Definitions and Context
What are stablecoins? Why are they important? What makes them stable?
The following paragraphs were taken, with permission from the author, from a to-be-published entry for the Encyclopedia of Cryptography, Security and Privacy .
In the narrowest sense, a stablecoin is a cryptocurrency that has its price pegged to a fiat currency (e.g. USD) and is fully backed by reserves denominated in the same fiat currency. More broadly, a stablecoin can be defined as a digital asset that has mechanisms to maintain a low deviation of its price from a target price.
Since the invention of bitcoin and other cryptocurrencies, a major obstacle for their wider adoption and recognition as proper currencies, particularly as means of exchange and units of account, has been the instability (volatility) of their price in relation to fiat currencies. Therefore, if we are serious about creating cryptocurrencies that are really currencies, we must seek to create stablecoins in the broader sense, to overcome the obstacle of volatility.
Various mechanisms can contribute to a stablecoin’s stability. Ultimately, they are all grounded on the basic economic principles of supply and demand. If demand for buying/selling stablecoins is higher than the current supply of sale/purchase orders, this supply must be increased to avoid an increase/decrease in the stablecoin’s price.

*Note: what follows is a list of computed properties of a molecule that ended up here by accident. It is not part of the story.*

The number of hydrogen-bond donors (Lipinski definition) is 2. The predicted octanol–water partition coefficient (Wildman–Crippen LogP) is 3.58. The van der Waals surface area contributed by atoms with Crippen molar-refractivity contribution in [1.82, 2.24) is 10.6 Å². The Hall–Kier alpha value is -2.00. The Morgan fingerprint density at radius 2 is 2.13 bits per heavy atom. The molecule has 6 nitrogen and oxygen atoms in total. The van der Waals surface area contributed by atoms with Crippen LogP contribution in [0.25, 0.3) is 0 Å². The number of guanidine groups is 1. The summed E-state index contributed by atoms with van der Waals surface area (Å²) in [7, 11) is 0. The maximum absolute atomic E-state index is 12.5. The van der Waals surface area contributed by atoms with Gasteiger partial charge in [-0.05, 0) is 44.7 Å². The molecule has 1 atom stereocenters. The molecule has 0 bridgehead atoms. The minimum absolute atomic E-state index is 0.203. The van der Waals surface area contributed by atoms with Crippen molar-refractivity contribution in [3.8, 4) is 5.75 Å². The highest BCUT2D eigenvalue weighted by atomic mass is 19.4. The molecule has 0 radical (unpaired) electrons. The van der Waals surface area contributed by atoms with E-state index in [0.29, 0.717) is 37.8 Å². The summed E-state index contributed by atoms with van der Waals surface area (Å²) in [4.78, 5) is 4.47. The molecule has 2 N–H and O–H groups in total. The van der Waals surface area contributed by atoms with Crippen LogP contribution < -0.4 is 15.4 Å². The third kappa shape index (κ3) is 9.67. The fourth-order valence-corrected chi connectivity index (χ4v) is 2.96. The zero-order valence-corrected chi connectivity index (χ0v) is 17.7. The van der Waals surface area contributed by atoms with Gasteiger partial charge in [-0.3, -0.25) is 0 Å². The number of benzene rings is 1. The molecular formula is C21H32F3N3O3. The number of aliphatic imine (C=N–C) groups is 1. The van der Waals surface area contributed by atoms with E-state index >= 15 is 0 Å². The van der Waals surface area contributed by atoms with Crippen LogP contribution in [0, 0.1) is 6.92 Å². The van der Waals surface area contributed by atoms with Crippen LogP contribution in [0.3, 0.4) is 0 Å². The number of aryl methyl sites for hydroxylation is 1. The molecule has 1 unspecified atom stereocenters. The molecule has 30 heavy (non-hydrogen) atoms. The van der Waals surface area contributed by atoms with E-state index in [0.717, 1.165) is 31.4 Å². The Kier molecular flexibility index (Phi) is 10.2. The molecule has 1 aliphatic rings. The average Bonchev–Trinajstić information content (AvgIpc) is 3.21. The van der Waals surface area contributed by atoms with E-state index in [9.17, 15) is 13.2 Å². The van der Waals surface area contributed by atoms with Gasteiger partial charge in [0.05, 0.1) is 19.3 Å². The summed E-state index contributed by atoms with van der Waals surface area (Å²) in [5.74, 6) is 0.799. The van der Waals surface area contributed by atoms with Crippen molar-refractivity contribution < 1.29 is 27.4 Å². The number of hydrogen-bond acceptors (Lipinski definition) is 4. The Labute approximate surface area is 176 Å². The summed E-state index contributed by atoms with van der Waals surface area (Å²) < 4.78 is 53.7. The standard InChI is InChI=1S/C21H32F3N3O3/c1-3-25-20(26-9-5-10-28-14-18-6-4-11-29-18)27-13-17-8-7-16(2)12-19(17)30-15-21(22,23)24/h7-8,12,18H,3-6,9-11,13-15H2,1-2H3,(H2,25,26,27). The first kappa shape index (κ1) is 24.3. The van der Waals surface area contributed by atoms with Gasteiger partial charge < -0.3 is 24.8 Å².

Backing the stablecoins by reserves and using these reserves to actively buy and sell stablecoins for prices close to the target price is currently the most common stabilization mechanism. This mechanism is not exclusive to stablecoins; it can be seen in pegged national currencies such as the HKD (Hong Kong Dollar). Centrally operated fiat-pegged fiat-backed stablecoins such as USDT and USDC use variations of this mechanism that may differ, for instance, on the actual composition of the reserves and with whom the operator interacts to buy and sell stablecoins. As long as the stablecoin is fully backed by reserves in the currency to which it is pegged and the operator can react quickly enough to variations in the demand, it is easy to see that stability will be guaranteed. Typically, the reserves will not be kept all in cash in a vault, safe or bank account, but rather partly in interest-bearing financial instruments such as bonds. The returns from such investments provide revenue for the operator. The risks associated with these investments may imply that the stablecoin may eventually lose its full-backing, compromising the stability in the long-term. Lack of liquidity of these investments may cause the operator to be unable to react quickly enough to changes in demand, compromising the stability in the short-term. Another source of revenue are the fees or spread practiced when buying and selling the stablecoin. For example, if the operator sells USDT for 1.005 USD and buys USDT for 0.995 USD, it has a revenue of 1 cent for every USDT that it buys and then sells, while keeping the price stable within the range between 0.995 and 1.005. The main drawback of fiat-backed stablecoins is that it requires trust on the entities keeping the reserves. This is not only a theoretical concern. Lack of transparency about the reserves and skepticism about its full-backing claim, combined with inefficient stabilization measures by Tether, have actually already caused USDT to trade for as low as 0.91 USD.